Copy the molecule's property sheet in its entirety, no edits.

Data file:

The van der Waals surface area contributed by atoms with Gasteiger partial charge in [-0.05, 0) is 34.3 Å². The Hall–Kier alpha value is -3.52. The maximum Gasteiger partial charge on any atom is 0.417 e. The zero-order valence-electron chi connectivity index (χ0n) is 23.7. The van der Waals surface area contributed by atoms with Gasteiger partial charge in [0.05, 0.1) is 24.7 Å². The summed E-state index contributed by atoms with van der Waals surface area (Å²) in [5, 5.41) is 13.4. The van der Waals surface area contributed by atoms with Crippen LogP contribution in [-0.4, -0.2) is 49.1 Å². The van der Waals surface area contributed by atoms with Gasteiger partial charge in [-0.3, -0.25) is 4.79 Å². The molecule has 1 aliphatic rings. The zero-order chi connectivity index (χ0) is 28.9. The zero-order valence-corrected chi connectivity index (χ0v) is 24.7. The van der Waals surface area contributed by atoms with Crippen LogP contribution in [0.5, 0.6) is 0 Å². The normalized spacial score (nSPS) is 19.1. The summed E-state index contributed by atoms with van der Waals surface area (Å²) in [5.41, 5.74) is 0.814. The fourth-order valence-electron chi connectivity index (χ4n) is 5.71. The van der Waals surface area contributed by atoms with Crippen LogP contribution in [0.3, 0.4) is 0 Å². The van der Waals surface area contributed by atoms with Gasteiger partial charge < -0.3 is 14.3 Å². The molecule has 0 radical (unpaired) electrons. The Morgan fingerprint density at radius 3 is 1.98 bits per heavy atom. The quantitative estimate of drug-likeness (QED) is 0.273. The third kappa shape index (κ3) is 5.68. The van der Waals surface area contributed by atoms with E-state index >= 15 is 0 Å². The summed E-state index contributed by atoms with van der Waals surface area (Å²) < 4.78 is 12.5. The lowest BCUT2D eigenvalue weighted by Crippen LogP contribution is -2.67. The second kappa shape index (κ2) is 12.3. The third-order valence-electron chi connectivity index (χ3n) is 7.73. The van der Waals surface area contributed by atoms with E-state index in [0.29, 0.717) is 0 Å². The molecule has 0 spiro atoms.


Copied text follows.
The van der Waals surface area contributed by atoms with Gasteiger partial charge in [-0.05, 0) is 34.3 Å². The Hall–Kier alpha value is -3.52. The maximum Gasteiger partial charge on any atom is 0.417 e. The zero-order valence-electron chi connectivity index (χ0n) is 23.7. The van der Waals surface area contributed by atoms with Gasteiger partial charge in [0.05, 0.1) is 24.7 Å². The summed E-state index contributed by atoms with van der Waals surface area (Å²) in [5, 5.41) is 13.4. The van der Waals surface area contributed by atoms with Crippen LogP contribution in [-0.4, -0.2) is 49.1 Å². The van der Waals surface area contributed by atoms with Gasteiger partial charge in [-0.3, -0.25) is 4.79 Å². The molecule has 1 aliphatic rings. The zero-order chi connectivity index (χ0) is 28.9. The zero-order valence-corrected chi connectivity index (χ0v) is 24.7. The van der Waals surface area contributed by atoms with Crippen LogP contribution in [0.5, 0.6) is 0 Å². The normalized spacial score (nSPS) is 19.1. The summed E-state index contributed by atoms with van der Waals surface area (Å²) in [5.41, 5.74) is 0.814. The fourth-order valence-electron chi connectivity index (χ4n) is 5.71. The van der Waals surface area contributed by atoms with Crippen LogP contribution in [0.3, 0.4) is 0 Å². The van der Waals surface area contributed by atoms with Gasteiger partial charge < -0.3 is 14.3 Å². The molecule has 0 radical (unpaired) electrons. The Morgan fingerprint density at radius 3 is 1.98 bits per heavy atom. The quantitative estimate of drug-likeness (QED) is 0.273. The third kappa shape index (κ3) is 5.68. The van der Waals surface area contributed by atoms with E-state index >= 15 is 0 Å². The summed E-state index contributed by atoms with van der Waals surface area (Å²) < 4.78 is 12.5. The lowest BCUT2D eigenvalue weighted by Crippen LogP contribution is -2.67. The second kappa shape index (κ2) is 12.3. The third-order valence-electron chi connectivity index (χ3n) is 7.73. The van der Waals surface area contributed by atoms with E-state index in [0.29, 0.717) is 0 Å². The molecule has 0 spiro atoms.